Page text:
Types of progressive waves (Polarised Waves (E.g. vertical weaves will get…
Types of progressive waves
Transverse wave - The displacement of the wave is perpendicular to the prorogation direction of the wave.
Some other examples of transverse waves are:
ripples in water.
waves on strings.
ALL EM WAVES ARE TRANSVERSE.
Improving TV and radio signals
TV signals are polarised by the orientation of the rods on top of houses. To receive a strong signal, you will have to line up the receiving rods with the rods emitting the signal.
It's the same with a radio as well. If you try and tune a radio by moving the aerial around your signal will come and go as the receiving rods go in and out of alignment with the transmitting rods.
All signal emitters are horizontal, so all TV rods are positioned horizontally when a house is built.
unpolarised light can hit glass block at a right angle to produce partially-polarised light (some of the light waves are vibrating in the same direction).
This partially-polarised light can then be put through a polarising filter to produce polarised light. This allows us to see underwater shapes more clearly. As partially polarised light can be produced through unpolarised light reflecting off of surfaces of water, as well.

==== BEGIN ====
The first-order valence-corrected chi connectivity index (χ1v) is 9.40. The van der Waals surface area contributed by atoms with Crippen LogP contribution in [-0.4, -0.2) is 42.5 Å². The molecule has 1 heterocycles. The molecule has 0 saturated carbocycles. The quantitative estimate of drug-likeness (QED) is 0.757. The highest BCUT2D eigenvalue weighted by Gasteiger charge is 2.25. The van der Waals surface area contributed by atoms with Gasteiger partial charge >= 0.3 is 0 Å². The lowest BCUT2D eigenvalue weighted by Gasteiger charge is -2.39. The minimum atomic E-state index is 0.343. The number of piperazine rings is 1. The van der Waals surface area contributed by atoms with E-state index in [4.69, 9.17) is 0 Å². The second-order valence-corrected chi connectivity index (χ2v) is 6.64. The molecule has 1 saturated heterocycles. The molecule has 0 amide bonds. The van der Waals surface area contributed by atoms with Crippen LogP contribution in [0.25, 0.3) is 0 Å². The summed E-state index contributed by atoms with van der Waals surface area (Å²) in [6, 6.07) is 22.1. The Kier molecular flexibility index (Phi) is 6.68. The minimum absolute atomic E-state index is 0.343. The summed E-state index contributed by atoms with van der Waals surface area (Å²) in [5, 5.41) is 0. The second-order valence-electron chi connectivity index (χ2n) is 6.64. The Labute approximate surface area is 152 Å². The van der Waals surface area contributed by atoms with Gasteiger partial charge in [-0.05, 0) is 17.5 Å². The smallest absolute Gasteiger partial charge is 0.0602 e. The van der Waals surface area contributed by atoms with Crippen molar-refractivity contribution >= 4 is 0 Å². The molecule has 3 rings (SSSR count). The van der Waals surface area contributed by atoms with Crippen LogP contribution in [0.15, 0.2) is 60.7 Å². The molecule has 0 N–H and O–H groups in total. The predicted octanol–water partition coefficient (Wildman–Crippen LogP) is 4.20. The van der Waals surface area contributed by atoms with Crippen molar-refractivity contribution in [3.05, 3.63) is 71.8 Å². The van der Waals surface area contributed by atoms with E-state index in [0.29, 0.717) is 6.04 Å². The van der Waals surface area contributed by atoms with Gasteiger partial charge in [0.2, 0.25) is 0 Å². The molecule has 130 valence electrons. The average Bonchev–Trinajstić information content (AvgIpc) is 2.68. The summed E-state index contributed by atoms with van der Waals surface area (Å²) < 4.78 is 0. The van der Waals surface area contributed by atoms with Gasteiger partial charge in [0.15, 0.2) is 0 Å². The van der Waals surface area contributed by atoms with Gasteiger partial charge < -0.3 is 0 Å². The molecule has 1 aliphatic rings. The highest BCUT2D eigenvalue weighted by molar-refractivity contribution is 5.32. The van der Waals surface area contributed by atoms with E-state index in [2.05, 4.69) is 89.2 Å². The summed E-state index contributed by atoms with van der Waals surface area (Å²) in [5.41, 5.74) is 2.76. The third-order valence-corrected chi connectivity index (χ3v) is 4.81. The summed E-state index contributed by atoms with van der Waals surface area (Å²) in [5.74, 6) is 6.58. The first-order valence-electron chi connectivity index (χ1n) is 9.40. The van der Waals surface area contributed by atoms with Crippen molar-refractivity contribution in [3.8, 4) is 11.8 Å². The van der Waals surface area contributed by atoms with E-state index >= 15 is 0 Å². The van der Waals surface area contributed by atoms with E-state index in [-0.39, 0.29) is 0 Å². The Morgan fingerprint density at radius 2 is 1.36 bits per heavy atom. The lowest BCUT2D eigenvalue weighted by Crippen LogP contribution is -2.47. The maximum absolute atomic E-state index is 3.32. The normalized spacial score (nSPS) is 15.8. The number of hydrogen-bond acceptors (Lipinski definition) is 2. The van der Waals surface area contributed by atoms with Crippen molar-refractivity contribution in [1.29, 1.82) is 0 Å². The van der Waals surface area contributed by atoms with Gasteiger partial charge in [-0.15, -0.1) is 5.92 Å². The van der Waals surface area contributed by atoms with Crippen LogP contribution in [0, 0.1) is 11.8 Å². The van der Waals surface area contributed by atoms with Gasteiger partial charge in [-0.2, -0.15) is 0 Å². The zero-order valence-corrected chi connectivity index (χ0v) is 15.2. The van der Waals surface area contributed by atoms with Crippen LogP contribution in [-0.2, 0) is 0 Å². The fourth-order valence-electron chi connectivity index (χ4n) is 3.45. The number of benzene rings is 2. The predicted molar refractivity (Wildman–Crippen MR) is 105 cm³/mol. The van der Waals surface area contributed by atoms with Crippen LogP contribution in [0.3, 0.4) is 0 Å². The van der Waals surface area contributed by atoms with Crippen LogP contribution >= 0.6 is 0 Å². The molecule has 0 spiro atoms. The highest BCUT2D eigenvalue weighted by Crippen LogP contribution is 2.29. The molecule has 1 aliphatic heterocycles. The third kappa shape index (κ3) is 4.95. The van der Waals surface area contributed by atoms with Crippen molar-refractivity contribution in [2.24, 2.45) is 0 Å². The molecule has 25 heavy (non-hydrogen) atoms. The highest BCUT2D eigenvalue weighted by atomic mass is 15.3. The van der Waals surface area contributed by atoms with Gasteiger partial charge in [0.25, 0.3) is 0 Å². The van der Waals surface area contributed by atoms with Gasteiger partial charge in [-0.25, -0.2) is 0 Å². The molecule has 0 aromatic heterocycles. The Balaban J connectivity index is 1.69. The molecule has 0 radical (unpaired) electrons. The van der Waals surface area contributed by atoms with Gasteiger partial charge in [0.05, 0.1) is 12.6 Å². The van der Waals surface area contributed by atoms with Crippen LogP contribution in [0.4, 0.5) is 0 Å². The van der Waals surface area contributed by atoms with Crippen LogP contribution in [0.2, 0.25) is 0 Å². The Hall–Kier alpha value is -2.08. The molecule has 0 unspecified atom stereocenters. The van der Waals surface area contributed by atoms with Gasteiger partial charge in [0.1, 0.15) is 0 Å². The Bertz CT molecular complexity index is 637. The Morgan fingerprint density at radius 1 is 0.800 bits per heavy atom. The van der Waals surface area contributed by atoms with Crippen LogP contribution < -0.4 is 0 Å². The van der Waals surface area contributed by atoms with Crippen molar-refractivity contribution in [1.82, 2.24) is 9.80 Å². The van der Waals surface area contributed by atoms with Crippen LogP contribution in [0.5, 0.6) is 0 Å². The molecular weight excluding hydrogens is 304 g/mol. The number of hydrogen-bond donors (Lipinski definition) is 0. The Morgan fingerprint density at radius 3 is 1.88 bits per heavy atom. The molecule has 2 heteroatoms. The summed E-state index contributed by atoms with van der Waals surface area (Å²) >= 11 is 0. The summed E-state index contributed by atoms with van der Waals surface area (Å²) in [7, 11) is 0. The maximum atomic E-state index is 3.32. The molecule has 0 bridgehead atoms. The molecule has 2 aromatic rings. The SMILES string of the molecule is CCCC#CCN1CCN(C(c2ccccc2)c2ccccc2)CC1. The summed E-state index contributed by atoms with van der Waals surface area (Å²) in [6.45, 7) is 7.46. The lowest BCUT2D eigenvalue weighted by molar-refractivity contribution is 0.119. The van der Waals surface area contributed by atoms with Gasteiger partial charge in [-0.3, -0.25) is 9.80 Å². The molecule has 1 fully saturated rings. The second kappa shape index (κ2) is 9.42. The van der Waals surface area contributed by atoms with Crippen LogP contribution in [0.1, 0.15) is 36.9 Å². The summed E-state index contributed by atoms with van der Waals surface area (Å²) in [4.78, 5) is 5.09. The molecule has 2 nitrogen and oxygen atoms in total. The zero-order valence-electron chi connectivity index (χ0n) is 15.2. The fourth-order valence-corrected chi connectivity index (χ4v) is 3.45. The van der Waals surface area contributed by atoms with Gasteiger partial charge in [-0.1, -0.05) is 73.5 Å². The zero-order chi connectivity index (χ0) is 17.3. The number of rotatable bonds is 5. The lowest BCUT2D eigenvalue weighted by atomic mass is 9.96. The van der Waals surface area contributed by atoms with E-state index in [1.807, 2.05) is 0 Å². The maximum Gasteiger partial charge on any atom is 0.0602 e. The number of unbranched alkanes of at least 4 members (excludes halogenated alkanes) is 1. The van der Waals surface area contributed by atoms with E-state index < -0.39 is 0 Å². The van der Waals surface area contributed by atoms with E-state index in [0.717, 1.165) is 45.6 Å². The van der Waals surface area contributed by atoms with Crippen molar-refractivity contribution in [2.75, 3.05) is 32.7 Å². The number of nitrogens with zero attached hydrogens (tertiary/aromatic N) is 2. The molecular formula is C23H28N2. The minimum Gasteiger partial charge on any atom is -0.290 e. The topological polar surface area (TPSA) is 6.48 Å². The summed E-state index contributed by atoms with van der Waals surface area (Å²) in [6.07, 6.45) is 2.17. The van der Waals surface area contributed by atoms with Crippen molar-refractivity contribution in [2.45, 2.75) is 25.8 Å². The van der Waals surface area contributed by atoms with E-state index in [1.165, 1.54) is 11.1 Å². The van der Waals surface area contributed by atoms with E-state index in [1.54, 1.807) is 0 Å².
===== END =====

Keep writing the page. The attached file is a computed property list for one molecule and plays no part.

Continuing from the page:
This reduces the intensity of the light that is entering your eye. It can be used in Polaroid glasses to reduce glare.
Longitudinal wave - the displacement of the wave is parallel to the propagation direction of the wave.
Sound waves are examples of longitudinal waves. A slinky is also a good example of a longitudinal wave, alongside a P-wave (another type of earthquake).
A sound wave consists of alternate compressions and rarefractions of the medium that it's travelling through. This is why sound can't travel through a vacuum.
E.g. vertical weaves will get through the first polarising filter, however, the second polarising filter will be horizontal meaning these vertical waves won't be able to get through either.
If two polarising filters are placed perpendicular to each other, then no light will be able to get through at all.
Unpolarised waves are waves which have a displacement in all different directions.
If a filter is vertical and an unpolarised transverse wave comes at it then only vertical vibrating waves will pass through it.
A POLARISING FILTER can be used to polarise these unpolarised waves. It only transmits waves that are vibrating in a certain direction.